Not long after the seeding season we usually start to have trees drop their leaves. You don’t have to blow leaves off every time a new leaf falls, however it’s best to prevent them from building up in the lawn. Something as simple as wet leaves sitting on the new grass for a few days can stunt growth and if left longer, can totally kill a section of grass.
You may see weeds break through while the Fescue seed is germinating, especially if you’ve had compost top dressing. We unfortunately cannot kill weeds and successfully grow new grass at the same time. Weeds that you are seeing now, we can treat, but we have to wait for the new grass to establish better before treating. Anything we do during the germination and establishment periods can kill the new grass. If you are signed up for our Better Grass Fescue package, we will be performing a thorough spot treatment of weeds when we perform the Winter Fertilization and spot treatment of weeds, typically mid November to December. Until then, we recommend keeping the lawn regularly mowed to keep weeds at a minimum and hand pulling any larger plants. This will prevent the weeds from developing seed heads and spreading.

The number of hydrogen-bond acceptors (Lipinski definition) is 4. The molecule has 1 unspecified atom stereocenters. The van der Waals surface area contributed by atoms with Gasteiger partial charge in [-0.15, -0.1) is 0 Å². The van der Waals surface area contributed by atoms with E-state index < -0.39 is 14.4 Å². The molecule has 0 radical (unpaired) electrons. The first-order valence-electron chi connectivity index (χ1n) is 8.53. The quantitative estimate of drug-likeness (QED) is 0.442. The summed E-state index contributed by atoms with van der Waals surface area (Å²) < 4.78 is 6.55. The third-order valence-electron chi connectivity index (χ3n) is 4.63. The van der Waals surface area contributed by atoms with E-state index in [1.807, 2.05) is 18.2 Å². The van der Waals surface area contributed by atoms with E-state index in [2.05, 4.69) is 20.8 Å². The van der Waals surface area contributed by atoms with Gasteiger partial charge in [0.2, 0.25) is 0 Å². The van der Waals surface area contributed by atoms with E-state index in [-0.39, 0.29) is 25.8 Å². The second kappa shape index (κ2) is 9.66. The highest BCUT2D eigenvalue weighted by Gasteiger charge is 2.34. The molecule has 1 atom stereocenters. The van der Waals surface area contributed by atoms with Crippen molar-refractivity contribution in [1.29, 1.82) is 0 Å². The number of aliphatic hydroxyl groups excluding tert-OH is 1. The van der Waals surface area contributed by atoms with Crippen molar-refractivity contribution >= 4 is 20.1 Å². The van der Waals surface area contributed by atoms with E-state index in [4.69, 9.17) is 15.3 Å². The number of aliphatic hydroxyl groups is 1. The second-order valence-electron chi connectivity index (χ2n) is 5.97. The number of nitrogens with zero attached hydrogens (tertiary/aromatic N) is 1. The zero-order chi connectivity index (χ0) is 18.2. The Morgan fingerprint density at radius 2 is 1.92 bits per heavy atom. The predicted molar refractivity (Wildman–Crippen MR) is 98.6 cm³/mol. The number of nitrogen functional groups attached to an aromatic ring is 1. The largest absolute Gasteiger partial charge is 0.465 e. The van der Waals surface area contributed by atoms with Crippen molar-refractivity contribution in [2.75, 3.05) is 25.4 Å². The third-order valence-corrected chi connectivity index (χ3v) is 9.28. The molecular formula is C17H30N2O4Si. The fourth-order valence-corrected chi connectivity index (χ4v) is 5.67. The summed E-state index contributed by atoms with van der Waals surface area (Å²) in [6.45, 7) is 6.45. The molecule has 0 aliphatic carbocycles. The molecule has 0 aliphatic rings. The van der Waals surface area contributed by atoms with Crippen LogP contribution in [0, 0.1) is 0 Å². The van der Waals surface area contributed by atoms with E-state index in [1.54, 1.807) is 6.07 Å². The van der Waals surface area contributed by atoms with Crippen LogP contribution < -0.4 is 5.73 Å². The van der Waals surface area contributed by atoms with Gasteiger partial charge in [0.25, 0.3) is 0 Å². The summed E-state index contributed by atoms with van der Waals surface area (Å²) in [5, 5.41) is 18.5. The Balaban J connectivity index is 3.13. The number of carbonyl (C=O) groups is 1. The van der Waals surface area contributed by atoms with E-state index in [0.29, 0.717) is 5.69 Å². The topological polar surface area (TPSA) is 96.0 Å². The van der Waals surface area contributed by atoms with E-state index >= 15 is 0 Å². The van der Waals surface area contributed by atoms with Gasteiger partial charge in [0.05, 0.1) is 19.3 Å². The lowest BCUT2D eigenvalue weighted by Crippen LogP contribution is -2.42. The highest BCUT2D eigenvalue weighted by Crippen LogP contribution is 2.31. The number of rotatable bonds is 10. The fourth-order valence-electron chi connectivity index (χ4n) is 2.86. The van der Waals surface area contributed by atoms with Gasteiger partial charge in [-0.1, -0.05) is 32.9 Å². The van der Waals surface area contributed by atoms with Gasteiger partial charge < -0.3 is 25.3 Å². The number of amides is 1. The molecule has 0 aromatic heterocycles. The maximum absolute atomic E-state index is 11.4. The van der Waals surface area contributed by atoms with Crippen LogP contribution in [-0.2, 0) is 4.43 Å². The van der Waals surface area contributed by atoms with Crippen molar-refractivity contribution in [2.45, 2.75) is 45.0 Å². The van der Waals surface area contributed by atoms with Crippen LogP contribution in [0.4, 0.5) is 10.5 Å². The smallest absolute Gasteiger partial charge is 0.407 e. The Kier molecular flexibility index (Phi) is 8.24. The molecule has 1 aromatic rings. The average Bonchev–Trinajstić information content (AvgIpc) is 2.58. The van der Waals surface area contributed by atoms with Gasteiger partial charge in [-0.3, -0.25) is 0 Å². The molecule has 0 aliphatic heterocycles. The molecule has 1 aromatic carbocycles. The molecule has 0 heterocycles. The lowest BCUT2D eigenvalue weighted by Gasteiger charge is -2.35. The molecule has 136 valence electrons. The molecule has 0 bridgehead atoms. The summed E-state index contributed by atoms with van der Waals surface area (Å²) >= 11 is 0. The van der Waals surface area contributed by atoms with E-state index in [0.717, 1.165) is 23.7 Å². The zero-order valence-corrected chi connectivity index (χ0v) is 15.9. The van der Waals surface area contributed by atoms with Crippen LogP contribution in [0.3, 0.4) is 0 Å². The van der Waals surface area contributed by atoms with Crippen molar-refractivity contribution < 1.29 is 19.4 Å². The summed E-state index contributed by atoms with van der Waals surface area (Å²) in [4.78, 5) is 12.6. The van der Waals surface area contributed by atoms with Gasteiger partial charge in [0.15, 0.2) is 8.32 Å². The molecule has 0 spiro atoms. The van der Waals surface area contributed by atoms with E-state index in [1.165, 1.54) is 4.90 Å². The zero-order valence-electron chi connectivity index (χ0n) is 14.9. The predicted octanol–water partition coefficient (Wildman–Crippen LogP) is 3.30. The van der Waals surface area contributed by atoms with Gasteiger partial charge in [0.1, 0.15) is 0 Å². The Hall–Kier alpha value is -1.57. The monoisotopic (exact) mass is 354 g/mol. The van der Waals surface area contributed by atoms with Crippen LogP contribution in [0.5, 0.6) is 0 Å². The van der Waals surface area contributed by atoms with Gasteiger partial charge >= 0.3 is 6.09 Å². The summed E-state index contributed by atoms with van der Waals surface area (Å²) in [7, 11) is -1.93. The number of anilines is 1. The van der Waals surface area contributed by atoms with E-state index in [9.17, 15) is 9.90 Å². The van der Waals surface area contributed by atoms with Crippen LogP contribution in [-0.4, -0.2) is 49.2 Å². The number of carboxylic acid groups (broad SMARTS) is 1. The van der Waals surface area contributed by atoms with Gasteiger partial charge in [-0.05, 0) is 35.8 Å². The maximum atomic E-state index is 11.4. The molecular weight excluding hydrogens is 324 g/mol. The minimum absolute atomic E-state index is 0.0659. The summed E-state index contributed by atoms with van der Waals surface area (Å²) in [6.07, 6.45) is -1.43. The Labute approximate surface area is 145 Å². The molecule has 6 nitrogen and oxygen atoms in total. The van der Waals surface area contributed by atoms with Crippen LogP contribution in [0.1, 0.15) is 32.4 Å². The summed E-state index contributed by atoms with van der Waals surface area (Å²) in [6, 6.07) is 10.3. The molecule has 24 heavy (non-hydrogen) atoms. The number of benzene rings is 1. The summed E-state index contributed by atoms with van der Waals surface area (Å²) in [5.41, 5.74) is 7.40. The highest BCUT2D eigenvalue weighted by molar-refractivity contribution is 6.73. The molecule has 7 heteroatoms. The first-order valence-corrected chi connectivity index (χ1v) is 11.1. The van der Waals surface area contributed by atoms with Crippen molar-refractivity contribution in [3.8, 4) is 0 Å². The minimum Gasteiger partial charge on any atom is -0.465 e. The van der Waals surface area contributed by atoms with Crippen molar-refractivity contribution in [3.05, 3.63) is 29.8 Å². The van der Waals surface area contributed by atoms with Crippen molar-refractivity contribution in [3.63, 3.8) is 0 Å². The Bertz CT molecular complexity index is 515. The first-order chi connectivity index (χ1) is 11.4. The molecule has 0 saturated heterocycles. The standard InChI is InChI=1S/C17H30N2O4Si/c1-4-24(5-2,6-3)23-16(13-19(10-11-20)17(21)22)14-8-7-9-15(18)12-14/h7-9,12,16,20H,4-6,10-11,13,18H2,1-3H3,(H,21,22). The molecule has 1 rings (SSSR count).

We typically have a heat wave in the Fall. If temps are 80’s or higher, keep an eye out for Brown Patch developing on the lawn. Brown Patch is a type of fungus that targets Fescue particularly. It can wipe out a lawn, especially newly germinated, weak Fescue. If you notice brown spots, take a closer look at the grass blades in the affected areas. If it is truly fungal related, you will see little brownish black dots on the blades of grass, which are fungal spores. If you don’t see fungal spores, it could be that the grass is just dry. As always, you can send us a picture of the areas or we can send out one of our experts to take a closer look.
If you do have brown patch, we would recommend a Curative Brown Patch treatment to help protect the remainder of your lawn. This treatment will slow the growth of the fungus, allowing the grass to recover.